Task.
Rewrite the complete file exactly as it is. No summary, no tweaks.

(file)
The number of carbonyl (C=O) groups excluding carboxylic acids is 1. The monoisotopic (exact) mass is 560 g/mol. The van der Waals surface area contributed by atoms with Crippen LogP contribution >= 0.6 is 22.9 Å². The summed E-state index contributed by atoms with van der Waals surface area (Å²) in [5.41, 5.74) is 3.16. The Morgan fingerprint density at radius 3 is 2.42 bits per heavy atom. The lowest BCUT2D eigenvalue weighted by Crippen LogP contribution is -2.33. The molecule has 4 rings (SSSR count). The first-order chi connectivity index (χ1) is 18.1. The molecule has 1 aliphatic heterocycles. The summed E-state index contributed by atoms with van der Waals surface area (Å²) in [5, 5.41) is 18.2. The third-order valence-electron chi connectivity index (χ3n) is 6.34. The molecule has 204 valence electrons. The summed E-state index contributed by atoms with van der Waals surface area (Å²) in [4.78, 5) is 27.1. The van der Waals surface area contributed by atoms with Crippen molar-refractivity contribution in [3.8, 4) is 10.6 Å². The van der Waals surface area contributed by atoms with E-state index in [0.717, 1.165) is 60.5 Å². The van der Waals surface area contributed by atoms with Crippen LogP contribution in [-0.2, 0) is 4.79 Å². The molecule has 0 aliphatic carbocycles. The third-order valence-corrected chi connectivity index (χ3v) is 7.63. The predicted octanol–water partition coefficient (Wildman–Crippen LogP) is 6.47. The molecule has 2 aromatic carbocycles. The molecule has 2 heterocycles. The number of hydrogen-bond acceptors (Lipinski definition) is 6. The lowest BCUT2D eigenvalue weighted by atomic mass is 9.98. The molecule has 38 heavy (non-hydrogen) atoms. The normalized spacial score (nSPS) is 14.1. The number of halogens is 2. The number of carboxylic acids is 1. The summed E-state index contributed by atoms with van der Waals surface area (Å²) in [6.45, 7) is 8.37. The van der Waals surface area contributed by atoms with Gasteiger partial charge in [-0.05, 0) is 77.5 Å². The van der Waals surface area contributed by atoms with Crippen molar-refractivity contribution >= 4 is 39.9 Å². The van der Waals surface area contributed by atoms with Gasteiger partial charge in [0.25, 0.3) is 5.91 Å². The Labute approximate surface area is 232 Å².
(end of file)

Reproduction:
The number of carbonyl (C=O) groups excluding carboxylic acids is 1. The monoisotopic (exact) mass is 560 g/mol. The van der Waals surface area contributed by atoms with Crippen LogP contribution >= 0.6 is 22.9 Å². The summed E-state index contributed by atoms with van der Waals surface area (Å²) in [5.41, 5.74) is 3.16. The Morgan fingerprint density at radius 3 is 2.42 bits per heavy atom. The lowest BCUT2D eigenvalue weighted by Crippen LogP contribution is -2.33. The molecule has 4 rings (SSSR count). The first-order chi connectivity index (χ1) is 18.1. The molecule has 1 aliphatic heterocycles. The summed E-state index contributed by atoms with van der Waals surface area (Å²) in [5, 5.41) is 18.2. The third-order valence-electron chi connectivity index (χ3n) is 6.34. The molecule has 204 valence electrons. The summed E-state index contributed by atoms with van der Waals surface area (Å²) in [4.78, 5) is 27.1. The van der Waals surface area contributed by atoms with Crippen molar-refractivity contribution in [3.8, 4) is 10.6 Å². The van der Waals surface area contributed by atoms with E-state index in [0.717, 1.165) is 60.5 Å². The van der Waals surface area contributed by atoms with Crippen LogP contribution in [-0.2, 0) is 4.79 Å². The molecule has 0 aliphatic carbocycles. The third-order valence-corrected chi connectivity index (χ3v) is 7.63. The predicted octanol–water partition coefficient (Wildman–Crippen LogP) is 6.47. The molecule has 2 aromatic carbocycles. The molecule has 2 heterocycles. The number of hydrogen-bond acceptors (Lipinski definition) is 6. The lowest BCUT2D eigenvalue weighted by atomic mass is 9.98. The molecule has 38 heavy (non-hydrogen) atoms. The normalized spacial score (nSPS) is 14.1. The number of halogens is 2. The number of carboxylic acids is 1. The summed E-state index contributed by atoms with van der Waals surface area (Å²) in [6.45, 7) is 8.37. The van der Waals surface area contributed by atoms with Gasteiger partial charge in [-0.05, 0) is 77.5 Å². The van der Waals surface area contributed by atoms with Crippen molar-refractivity contribution >= 4 is 39.9 Å². The van der Waals surface area contributed by atoms with Gasteiger partial charge in [0.25, 0.3) is 5.91 Å². The Labute approximate surface area is 232 Å².